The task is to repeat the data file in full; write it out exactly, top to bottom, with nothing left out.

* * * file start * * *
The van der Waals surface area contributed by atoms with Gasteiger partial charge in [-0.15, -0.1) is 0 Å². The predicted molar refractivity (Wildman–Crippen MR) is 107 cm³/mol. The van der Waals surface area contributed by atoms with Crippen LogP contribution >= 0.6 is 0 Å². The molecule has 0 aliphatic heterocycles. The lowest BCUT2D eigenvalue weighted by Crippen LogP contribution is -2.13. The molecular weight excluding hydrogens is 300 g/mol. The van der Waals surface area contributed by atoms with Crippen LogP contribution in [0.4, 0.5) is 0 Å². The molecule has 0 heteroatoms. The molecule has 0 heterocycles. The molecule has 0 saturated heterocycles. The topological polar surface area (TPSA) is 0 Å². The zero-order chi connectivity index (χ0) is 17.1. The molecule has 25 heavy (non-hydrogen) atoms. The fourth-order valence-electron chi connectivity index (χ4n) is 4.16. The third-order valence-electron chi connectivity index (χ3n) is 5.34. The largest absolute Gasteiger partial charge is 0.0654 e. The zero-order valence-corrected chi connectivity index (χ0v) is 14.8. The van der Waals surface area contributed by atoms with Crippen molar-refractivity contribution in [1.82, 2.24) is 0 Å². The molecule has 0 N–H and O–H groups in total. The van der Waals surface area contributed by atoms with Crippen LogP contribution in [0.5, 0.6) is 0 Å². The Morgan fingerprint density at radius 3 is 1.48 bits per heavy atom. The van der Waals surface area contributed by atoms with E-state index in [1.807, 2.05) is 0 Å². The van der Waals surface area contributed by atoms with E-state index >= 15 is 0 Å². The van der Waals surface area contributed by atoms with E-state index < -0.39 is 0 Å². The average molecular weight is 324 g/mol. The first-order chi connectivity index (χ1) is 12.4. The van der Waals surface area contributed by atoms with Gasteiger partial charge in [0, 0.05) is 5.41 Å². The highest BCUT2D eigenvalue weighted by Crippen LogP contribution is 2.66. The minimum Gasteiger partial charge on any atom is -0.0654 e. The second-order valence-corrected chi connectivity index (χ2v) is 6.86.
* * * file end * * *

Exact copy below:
The van der Waals surface area contributed by atoms with Gasteiger partial charge in [-0.15, -0.1) is 0 Å². The predicted molar refractivity (Wildman–Crippen MR) is 107 cm³/mol. The van der Waals surface area contributed by atoms with Crippen LogP contribution >= 0.6 is 0 Å². The molecule has 0 aliphatic heterocycles. The lowest BCUT2D eigenvalue weighted by Crippen LogP contribution is -2.13. The molecular weight excluding hydrogens is 300 g/mol. The van der Waals surface area contributed by atoms with Crippen LogP contribution in [0.4, 0.5) is 0 Å². The molecule has 0 heteroatoms. The molecule has 0 heterocycles. The molecule has 0 saturated heterocycles. The topological polar surface area (TPSA) is 0 Å². The zero-order chi connectivity index (χ0) is 17.1. The molecule has 25 heavy (non-hydrogen) atoms. The fourth-order valence-electron chi connectivity index (χ4n) is 4.16. The third-order valence-electron chi connectivity index (χ3n) is 5.34. The largest absolute Gasteiger partial charge is 0.0654 e. The zero-order valence-corrected chi connectivity index (χ0v) is 14.8. The van der Waals surface area contributed by atoms with Crippen molar-refractivity contribution in [1.82, 2.24) is 0 Å². The molecule has 0 N–H and O–H groups in total. The van der Waals surface area contributed by atoms with Crippen LogP contribution in [0.5, 0.6) is 0 Å². The Morgan fingerprint density at radius 3 is 1.48 bits per heavy atom. The van der Waals surface area contributed by atoms with E-state index in [1.807, 2.05) is 0 Å². The van der Waals surface area contributed by atoms with E-state index >= 15 is 0 Å². The van der Waals surface area contributed by atoms with E-state index < -0.39 is 0 Å². The average molecular weight is 324 g/mol. The first-order chi connectivity index (χ1) is 12.4. The van der Waals surface area contributed by atoms with Gasteiger partial charge in [0, 0.05) is 5.41 Å². The highest BCUT2D eigenvalue weighted by Crippen LogP contribution is 2.66. The minimum Gasteiger partial charge on any atom is -0.0654 e. The second-order valence-corrected chi connectivity index (χ2v) is 6.86.